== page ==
Forming a continuous highland along the western edge of South America, this 7,000 km (4,350 mi) long mountain range — the longest continental mountain range in the world! — extends north to south through seven South American countries: Venezuela, Colombia, Ecuador, Peru, Bolivia, Chile, and Argentina.
World-famous archaeology sites, hidden temples, rural communities, dramatic landscapes, wildlife, and colonial cities are just some of the many treasures to be uncovered during your photographic tour of the Andes. With these mountain landscapes, highland wildlife, ancient and indigenous cultures, this vast cordillera contains more than its fair share of wonders for the curious travel photographer.
During a beyond-the-beaten-path photo adventure, you’ll discover picturesque Andean towns, where you can immerse yourself in busy markets and traditional music workshops, perhaps taking portraits of friendly locals along the way. Then too, in larger cities you can wander the cobblestoned streets of any of several UNESCO-listed historic districts, which are all graced with exceptional colonial architecture and fascinating street scenery. With no end of places of interest, plazas, monuments, ancient churches and more, virtually all Andean cities have the enviable backdrop of scenic mountains, which makes for truly unique visual settings.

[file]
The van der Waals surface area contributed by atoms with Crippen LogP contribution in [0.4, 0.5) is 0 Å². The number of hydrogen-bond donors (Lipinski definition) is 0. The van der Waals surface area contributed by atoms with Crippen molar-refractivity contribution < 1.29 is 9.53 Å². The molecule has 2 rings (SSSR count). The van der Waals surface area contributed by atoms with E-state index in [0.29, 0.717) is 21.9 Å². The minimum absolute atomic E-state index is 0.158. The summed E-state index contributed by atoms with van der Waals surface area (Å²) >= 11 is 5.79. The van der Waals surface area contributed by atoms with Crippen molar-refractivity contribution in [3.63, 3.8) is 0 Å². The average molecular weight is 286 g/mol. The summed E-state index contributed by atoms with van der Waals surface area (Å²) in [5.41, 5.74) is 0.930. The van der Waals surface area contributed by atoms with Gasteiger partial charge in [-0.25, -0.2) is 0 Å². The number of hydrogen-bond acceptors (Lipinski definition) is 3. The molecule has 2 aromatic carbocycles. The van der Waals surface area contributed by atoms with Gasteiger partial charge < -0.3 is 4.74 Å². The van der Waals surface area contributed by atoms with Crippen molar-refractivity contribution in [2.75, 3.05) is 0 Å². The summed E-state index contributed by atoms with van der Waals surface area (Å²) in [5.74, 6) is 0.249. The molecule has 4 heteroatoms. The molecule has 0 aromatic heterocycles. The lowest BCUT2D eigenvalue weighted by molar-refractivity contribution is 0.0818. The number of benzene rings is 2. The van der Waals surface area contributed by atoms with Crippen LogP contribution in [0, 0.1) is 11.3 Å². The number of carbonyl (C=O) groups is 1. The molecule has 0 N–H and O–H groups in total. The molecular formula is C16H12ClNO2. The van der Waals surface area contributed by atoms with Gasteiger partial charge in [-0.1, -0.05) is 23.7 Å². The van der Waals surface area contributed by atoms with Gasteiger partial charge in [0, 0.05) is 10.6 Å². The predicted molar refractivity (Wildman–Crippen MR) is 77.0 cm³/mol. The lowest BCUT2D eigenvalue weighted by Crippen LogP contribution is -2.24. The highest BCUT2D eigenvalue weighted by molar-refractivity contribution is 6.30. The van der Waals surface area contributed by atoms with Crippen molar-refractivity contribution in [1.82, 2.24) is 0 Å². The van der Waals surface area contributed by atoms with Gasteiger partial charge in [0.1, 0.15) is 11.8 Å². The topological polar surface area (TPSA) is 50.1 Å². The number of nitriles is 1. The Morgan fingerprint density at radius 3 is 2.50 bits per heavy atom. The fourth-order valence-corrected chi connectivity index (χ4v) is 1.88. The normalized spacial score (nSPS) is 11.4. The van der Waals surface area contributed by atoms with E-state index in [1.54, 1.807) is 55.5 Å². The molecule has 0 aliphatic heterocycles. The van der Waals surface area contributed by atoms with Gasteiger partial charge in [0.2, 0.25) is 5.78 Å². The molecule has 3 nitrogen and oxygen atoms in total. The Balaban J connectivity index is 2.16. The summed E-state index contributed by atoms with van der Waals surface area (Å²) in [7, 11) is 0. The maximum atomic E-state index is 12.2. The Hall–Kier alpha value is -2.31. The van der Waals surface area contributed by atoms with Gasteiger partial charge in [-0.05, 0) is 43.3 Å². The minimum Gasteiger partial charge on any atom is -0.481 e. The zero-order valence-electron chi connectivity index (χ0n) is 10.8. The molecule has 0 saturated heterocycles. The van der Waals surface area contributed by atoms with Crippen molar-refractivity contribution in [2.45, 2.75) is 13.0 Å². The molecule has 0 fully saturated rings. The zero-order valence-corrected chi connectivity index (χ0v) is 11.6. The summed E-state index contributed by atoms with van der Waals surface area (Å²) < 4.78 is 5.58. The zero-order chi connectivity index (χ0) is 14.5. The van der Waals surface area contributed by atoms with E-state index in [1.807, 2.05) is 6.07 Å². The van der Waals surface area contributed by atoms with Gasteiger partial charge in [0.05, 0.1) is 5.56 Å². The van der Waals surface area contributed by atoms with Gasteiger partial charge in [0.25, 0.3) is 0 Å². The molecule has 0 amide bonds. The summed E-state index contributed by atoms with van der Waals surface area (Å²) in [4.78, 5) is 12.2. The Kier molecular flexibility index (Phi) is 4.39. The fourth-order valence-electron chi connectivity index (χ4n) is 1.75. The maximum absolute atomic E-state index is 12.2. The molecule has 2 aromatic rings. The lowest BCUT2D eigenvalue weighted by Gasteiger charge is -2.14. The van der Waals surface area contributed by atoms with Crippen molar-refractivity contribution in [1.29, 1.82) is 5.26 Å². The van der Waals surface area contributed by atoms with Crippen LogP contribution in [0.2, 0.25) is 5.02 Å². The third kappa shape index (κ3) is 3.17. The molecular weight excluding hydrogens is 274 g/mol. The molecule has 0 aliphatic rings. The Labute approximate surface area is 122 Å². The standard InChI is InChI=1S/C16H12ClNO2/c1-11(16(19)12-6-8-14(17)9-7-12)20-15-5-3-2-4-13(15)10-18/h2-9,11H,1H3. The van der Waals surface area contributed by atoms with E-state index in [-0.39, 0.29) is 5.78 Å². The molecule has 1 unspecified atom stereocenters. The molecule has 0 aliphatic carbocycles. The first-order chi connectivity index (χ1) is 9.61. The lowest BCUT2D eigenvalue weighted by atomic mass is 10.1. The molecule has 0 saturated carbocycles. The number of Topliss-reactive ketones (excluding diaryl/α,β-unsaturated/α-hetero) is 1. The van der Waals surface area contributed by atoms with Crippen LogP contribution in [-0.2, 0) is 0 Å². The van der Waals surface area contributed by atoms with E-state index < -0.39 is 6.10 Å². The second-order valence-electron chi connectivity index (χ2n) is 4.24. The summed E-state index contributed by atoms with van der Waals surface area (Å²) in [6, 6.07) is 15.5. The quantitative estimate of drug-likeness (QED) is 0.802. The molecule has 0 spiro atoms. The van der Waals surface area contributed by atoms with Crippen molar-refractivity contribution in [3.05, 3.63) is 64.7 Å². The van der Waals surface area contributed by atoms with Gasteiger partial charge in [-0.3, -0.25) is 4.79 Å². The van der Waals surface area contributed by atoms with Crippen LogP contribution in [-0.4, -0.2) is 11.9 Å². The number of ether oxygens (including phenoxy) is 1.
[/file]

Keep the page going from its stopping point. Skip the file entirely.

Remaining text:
Plus, you’ll need to keep in mind that the Ancient Inca left their mark across much of the Andes in the most awe-inspiring ways, and visually documenting their legacy is a delight. Whether you are marveling at the majesty of Machu Picchu or wandering through cities with Inca-laid stone foundations, encountering ancient complexes in the sacred deserts – there’s no denying the ingenuity of the Inca Empire. Follow in their footsteps on a photo tour through this iconic region, getting amazing shots of Inca descendants as they continue to practice their ancestors’ customs.